Solar Canopy Could be Architectural Goldmine

SANYO North America Corporation (SANYO) announces that more than 100 Atlanta-area architects, building owners and commercial real estate developers found good reason to smile this past tax day – and the opportunity to glean a little green inspiration -- at the first public tour of Atlanta’s newest architectural goldmine – a 16 kW solar canopy. Designed by the team at Inman Solar, the solar canopy is comprised of 84 SANYO bi-facial, electricity-generating HIT® Double solar panels integrated into a unique design atop Atlanta’s Edgewood at the Beltline building in the city’s Martin Luther King, Jr. Historic District.

Inman Solar's solar canopy employs 84 Sanyo bi-facial modules to collect light from the top and bottom to generate up to 30% more electricity than standard panels.

The solar canopy was designed to reap rich federal tax credits, state cash grants and local revenue from the power company while generating more clean, solar-produced electricity than the 18,000 sq. ft. building it graces can utilize.

Inman Solar CFO Steve Chiariello says it’s no accident that Atlanta’s building community was invited to get its first up-close look at the solar canopy on tax day. "Most people understand there are tax credits available for solar solutions," he said. "What impressed our guests about the solar canopy was how it illustrated that we can apply these same tax credits to out-of-the-box solutions with more versatility and functionality than traditional roof-mount systems. Solutions using SANYO’s bi-facial panels can be integrated right into the building," Chiariello noted. "These are not just eye-catching, but reliable systems with revenue potential.”

Edgewood is within the sixty-four Georgia communities that have earned funds for energy efficiency and renewable energy projects through the Energy Efficiency and Conservation Block Grant (EECBG) program, administered by the Georgia Environmental Facilities Authority (GEFA(1)). In March, GEFA announced allocation of American Recovery and Reinvestment Act (ARRA) funds totaling $13.3 million to support energy-related projects in small-to-medium cities and counties throughout the state.

“Investment in energy-efficient infrastructure creates jobs, promotes economic development and increases our citizens’ quality of life,” said Georgia Governor Sonny Perdue. “Financing renewable energy projects encourages good stewardship of our environment.”

Joining architects, property owners and real estate-minded members of Atlanta's business community on April 15 to learn more about the grant-winning solar canopy solution was the area’s locally-elected representative, Atlanta City Councilmember Kwanza Hall. “This is the first solar effort we’ve seen in Atlanta’s Martin Luther King Jr. Historic District. With this solution, the folks at Inman Solar are providing a little green inspiration for architects and property owners throughout the region,” Hall said. “It is gratifying to see these kinds of pro-business, clean energy solutions in our community. Job-creating initiatives like these help revitalize Atlanta while bringing local businesses their fair share of the Recovery Act pie.”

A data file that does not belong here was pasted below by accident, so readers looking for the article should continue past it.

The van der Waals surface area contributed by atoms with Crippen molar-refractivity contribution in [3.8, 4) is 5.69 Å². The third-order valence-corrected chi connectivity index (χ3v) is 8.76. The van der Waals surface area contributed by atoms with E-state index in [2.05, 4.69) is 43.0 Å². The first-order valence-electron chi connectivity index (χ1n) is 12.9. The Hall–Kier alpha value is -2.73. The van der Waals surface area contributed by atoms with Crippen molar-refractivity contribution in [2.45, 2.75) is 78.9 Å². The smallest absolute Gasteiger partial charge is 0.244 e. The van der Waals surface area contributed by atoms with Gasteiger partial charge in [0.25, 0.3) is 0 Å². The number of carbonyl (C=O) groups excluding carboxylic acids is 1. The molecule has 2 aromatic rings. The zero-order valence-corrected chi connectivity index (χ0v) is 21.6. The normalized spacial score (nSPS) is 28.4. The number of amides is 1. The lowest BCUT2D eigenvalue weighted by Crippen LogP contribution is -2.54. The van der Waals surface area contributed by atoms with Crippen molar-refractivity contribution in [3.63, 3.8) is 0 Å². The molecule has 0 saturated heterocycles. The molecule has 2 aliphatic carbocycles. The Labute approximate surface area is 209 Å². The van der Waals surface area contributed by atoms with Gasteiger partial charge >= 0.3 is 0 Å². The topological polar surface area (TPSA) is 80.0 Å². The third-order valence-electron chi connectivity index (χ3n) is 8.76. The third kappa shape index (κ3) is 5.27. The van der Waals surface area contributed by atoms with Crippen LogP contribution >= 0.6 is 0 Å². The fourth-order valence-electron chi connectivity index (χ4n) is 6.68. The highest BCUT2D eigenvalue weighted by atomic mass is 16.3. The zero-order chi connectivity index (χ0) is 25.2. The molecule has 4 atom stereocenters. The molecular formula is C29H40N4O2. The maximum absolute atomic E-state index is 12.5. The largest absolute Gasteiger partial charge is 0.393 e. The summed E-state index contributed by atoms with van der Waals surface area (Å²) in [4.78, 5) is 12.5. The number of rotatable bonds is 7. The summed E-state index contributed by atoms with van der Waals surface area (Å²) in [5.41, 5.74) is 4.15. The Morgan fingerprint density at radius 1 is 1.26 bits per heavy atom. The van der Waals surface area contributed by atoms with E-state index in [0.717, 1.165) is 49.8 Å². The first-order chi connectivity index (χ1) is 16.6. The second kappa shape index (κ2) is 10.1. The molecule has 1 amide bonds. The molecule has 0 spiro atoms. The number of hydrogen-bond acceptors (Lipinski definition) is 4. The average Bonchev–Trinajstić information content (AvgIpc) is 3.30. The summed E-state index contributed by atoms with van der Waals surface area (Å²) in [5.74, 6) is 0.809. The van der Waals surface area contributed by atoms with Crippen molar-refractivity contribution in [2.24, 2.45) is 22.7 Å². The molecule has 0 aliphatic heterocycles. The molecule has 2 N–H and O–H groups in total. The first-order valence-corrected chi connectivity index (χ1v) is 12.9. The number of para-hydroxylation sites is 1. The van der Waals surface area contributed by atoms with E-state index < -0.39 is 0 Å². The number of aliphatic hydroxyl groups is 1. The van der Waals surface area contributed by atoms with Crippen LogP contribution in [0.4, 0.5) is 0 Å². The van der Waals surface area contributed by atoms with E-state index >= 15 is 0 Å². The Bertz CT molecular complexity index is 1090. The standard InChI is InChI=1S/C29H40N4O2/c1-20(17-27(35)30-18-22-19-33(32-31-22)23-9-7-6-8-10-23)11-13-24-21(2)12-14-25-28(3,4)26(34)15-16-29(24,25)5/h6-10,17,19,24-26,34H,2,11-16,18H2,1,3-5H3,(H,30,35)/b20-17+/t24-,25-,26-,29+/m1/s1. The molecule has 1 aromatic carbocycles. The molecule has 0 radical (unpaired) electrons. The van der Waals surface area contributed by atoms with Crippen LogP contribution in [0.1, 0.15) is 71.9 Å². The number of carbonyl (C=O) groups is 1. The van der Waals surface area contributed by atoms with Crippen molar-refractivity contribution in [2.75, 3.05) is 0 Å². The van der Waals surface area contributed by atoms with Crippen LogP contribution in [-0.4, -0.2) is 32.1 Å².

At the core of the solar canopy’s revenue-generating potential are technological advances like SANYO’s highly-efficient HIT® solar technology, proven to help integrators and installers optimize their energy-generating capabilities.HIT Power® and HIT® Double solar modules are known for their high energy conversion efficiency ratings and their superior performance under cloudy conditions and during the hottest days of the year, something folks in Atlanta know about first hand.

Inman Solar architect and project manager Mark Jones was particularly interested in the bi-facial characteristics of SANYO’s HIT® Double glass-on-glass panels, whose cells can generate up to 30% more energy from the panel’s back-side, depending on mounting surface conditions.

“The ability of HIT cells to produce electricity from incident sunlight makes the HIT Double panels ideal for building-integrated designs like awnings, pergolas and skylights,” notes Jones. “And because SANYO’s solar cells are rated at the highest certified level for conversion efficiency, we felt we could offer clients attractive solutions that give them more for their solar dollar. We also liked the fact that SANYO’s silicon ingots and wafers, (core materials in the manufacturing of SANYO’s solar cells and modules), are manufactured here in the U.S.,” he said.

Atlanta businessman and Edgewood building co-owner Bob Marshall says investing in unconventional solar solutions like Inman’s solar canopy not only makes good business sense, it offers aesthetically and environmentally-sound solutions that appeal to key tenants. "The solar canopy enhances the work environment for our top floor tenant, Vantage Realty, and furthers a commitment we made to our largest tenant, CreaXion, to reduce the building’s carbon footprint,” said Marshall, a Principal of Amsterdam-based Atlantic Realty Partners. Marshall says the Inman-SANYO solution is an effective catalyst for building owners across the Southeast to consider out-of-the-box solar initiatives: “This solution is a hit with our partners. We are redoubling our efforts to extend solar energy use at several of our other properties."

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